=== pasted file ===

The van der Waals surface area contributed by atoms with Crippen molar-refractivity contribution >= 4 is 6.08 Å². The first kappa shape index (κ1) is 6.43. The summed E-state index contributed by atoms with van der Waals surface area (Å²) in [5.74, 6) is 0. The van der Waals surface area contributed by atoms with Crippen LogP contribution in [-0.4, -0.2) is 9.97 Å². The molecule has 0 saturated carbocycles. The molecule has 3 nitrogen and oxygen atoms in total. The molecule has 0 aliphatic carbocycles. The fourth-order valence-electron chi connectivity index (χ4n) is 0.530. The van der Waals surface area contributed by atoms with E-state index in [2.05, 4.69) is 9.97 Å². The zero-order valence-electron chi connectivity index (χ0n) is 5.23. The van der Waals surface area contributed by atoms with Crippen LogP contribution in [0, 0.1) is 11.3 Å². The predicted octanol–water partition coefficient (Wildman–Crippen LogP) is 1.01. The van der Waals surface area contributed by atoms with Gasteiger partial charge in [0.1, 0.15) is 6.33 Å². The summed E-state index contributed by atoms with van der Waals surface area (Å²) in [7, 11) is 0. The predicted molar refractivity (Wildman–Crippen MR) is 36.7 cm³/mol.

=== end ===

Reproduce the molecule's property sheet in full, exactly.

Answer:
The van der Waals surface area contributed by atoms with Crippen molar-refractivity contribution >= 4 is 6.08 Å². The first kappa shape index (κ1) is 6.43. The summed E-state index contributed by atoms with van der Waals surface area (Å²) in [5.74, 6) is 0. The van der Waals surface area contributed by atoms with Crippen LogP contribution in [-0.4, -0.2) is 9.97 Å². The molecule has 0 saturated carbocycles. The molecule has 3 nitrogen and oxygen atoms in total. The molecule has 0 aliphatic carbocycles. The fourth-order valence-electron chi connectivity index (χ4n) is 0.530. The van der Waals surface area contributed by atoms with E-state index in [2.05, 4.69) is 9.97 Å². The zero-order valence-electron chi connectivity index (χ0n) is 5.23. The van der Waals surface area contributed by atoms with Crippen LogP contribution in [0, 0.1) is 11.3 Å². The predicted octanol–water partition coefficient (Wildman–Crippen LogP) is 1.01. The van der Waals surface area contributed by atoms with Gasteiger partial charge in [0.1, 0.15) is 6.33 Å². The summed E-state index contributed by atoms with van der Waals surface area (Å²) in [7, 11) is 0. The predicted molar refractivity (Wildman–Crippen MR) is 36.7 cm³/mol.